The post-mortem examination of an animal conducted by humans is called a “necropsy”. The word necropsy is derived from the word necro (“death”) and the word opsis as mentioned above. The purpose of a necropsy in horses is to determine
what caused the horse’s death or the extent of disease that led to the horse’s death or euthanasia.
A necropsy is not something most horse owners contemplate until they are faced with the death of their horse. Particularly in cases where the death is sudden, a grief-stricken owner may not be in the right frame of mind to consider if a necropsy is warranted. The unfortunate thing, however, is that sudden deaths, especially sudden deaths where the cause is not obvious, are the most important cases in which to have a necropsy performed. As a Friesian owner, we’d encourage you to think about just how important a necropsy can be. Considering this information now can help you prepare for the future. Here are a few reasons to consider performing a necropsy:
Peace of Mind or Closure.
The most obvious reason to perform a necropsy is to determine the cause of death or the event leading up to the necessity for euthanasia. This is often for the owner’s peace of mind but is also a requirement for insurance or legal documentation. It is difficult for all parties, including owners, managers, and veterinarians, to experience a death loss without an explanation. The primary goal of the necropsy is to answer the question: Why did this happen? Often, owners find a bit of closure in understanding why a death occurred.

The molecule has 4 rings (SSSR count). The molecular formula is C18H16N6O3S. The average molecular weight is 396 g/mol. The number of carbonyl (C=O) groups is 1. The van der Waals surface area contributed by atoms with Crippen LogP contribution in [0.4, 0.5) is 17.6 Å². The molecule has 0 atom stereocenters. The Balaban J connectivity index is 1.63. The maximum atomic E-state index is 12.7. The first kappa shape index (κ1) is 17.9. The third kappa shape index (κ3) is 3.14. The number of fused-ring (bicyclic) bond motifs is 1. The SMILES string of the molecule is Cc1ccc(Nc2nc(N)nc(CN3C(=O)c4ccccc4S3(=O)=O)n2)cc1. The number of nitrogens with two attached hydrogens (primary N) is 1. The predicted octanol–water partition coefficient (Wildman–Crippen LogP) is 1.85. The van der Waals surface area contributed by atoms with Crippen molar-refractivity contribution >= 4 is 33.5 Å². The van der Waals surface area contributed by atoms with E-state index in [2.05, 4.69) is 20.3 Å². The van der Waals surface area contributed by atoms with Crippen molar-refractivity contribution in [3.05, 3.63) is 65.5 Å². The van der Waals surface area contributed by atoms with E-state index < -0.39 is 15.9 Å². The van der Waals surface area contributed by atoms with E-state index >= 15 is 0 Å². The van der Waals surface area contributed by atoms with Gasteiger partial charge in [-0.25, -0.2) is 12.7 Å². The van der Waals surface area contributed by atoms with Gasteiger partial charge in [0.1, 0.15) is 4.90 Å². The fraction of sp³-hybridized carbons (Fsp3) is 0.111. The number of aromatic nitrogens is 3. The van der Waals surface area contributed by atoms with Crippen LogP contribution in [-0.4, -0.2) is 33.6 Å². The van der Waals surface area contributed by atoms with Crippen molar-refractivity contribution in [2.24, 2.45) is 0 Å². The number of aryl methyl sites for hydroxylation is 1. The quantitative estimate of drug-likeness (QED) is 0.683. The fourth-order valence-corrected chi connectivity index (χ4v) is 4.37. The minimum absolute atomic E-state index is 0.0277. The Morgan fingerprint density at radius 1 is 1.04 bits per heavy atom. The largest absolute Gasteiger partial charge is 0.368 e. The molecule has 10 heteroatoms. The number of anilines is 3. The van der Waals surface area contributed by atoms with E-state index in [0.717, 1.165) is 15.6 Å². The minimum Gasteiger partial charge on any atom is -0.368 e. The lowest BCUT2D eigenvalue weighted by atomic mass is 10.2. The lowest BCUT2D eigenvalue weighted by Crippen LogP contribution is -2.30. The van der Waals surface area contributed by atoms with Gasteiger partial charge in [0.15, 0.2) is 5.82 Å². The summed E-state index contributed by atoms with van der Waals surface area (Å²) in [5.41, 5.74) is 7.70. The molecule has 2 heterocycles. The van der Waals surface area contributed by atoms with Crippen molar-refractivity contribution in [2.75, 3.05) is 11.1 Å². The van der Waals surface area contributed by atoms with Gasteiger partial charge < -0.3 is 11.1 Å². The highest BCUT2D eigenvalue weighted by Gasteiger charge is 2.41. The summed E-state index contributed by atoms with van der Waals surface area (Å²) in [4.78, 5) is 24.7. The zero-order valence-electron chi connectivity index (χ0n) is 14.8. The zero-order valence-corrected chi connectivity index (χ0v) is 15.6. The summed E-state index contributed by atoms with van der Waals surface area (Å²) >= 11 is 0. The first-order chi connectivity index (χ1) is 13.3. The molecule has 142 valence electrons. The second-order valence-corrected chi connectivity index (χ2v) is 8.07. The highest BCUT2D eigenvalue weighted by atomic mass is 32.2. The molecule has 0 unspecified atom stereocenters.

While research may not be a critical reason for other breeds, it requires special consideration for Friesian horses. As most owners are aware, there are a number of suspected genetic diseases affecting Friesian horses. Without the crucial data gained from a necropsy, gathering data, and conducting research is incredibly difficult. A necropsy also allows for critical blood DNA and tissue samples to be taken for use in genetic research before it’s too late.
Confirmation of a Disease.
When a suspected disease is clinically diagnosed prior to death or euthanasia, owners and veterinarians often wish to confirm this is indeed what lead to the death. In some cases, a second or predisposing condition is present that exacerbated the disease or made it difficult to treat. This information provided by the necropsy may help owners and veterinarians understand the full extent of the illness.
Adverse Reaction to Treatment.
In some cases, owners or veterinarians may wish to confirm if previous treatments had any effect, side effects, or unintended reactions. Reporting adverse reactions to treatments is vital to ensuring other horses are not harmed by similar therapy.
An extremely important reason, particularly in cases of sudden or multiple deaths, is to determine if other horses in the same herd or barn are at risk for contagious illness or death. A timely diagnosis can prevent future death losses.